Fifth, in the book of Revelation, Jesus’ coming is associated with Christ’s rescue of his people. For instance, Jesus says, “Because you have kept the word of My perseverance, I also will keep you from the hour of testing, that hour which is about to come upon the whole world, to test those who dwell on the earth. 11 I am coming quickly; hold fast what you have, so that no one will take your crown” (Rev. 3:10-11). Here Jesus claims that his “coming” will bring protection for his people. But how did Jesus’ “coming” in AD 70 bring protection for believers?
Sixth, the rest of the book of Revelation is universal in scope. Since the rest of Revelation is universal in scope, we should consistently treat this passage as universal too. Consider a number of passages:
(Rev. 3:10) Because you have kept the word of My perseverance, I also will keep you from the hour of testing, that hour which is about to come upon the whole world, to test those who dwell on the earth.
(Rev. 6:10) They cried out with a loud voice, saying, “How long, O Lord, holy and true, will You refrain from judging and avenging our blood on those who dwell on the earth?”
(Rev. 8:13) Then I looked, and I heard an eagle flying in midheaven, saying with a loud voice, “Woe, woe, woe to those who dwell on the earth, because of the remaining blasts of the trumpet of the three angels who are about to sound!”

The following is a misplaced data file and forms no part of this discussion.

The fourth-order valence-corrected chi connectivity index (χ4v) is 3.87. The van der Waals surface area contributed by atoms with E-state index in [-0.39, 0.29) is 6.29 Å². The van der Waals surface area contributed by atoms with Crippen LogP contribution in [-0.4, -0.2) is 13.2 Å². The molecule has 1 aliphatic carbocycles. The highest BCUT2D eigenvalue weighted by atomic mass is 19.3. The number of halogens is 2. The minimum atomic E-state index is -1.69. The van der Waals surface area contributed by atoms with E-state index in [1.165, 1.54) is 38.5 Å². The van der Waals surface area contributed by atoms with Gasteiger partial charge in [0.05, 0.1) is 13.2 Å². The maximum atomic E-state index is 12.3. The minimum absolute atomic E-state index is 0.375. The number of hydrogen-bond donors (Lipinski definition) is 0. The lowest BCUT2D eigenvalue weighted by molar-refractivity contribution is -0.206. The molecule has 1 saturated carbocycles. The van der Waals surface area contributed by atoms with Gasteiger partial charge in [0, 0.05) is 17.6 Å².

(Rev. 11:10) And those who dwell on the earth will rejoice over them and celebrate; and they will send gifts to one another, because these two prophets tormented those who dwell on the earth.
(Rev. 13:8) All who dwell on the earth will worship him, everyone whose name has not been written from the foundation of the world in the book of life of the Lamb who has been slain.
(Rev. 13:12) He exercises all the authority of the first beast in his presence. And he makes the earth and those who dwell in it to worship the first beast, whose fatal wound was healed.
(Rev. 13:14) And he deceives those who dwell on the earth because of the signs which it was given him to perform in the presence of the beast, telling those who dwell on the earth to make an image to the beast who had the wound of the sword and has come to life.
(Rev. 14:6) And I saw another angel flying in midheaven, having an eternal gospel to preach to those who live on the earth, and to every nation and tribe and tongue and people.
(Rev. 15:4) “Who will not fear, O Lord, and glorify Your name? For You alone are holy; for all the nations will come and worship before You, for Your righteous acts have been revealed.”
(Rev. 17:2) With whom the kings of the earth committed acts of immorality, and those who dwell on the earth were made drunk with the wine of her immorality.
(Rev. 17:8) The beast that you saw was, and is not, and is about to come up out of the abyss and go to destruction. And those who dwell on the earth, whose name has not been written in the book of life from the foundation of the world, will wonder when they see the beast, that he was and is not and will come.
 Gentry, Kenneth. “A Preterist View of Revelation.” In S. N. Gundry & C. M. Pate (Eds.), Four Views on the Book of Revelation (S. N. Gundry & C. M. Pate, Ed.). Zondervan Counterpoints Collection. Grand Rapids, MI: Zondervan. 1998. 48.
 Gentry, K. L., Jr. (1998). A Preterist View of Revelation . In S. N. Gundry & C. M. Pate (Eds.), Four Views on the Book of Revelation (S. N. Gundry & C. M. Pate, Ed.). Zondervan Counterpoints Collection (48). Grand Rapids, MI: Zondervan.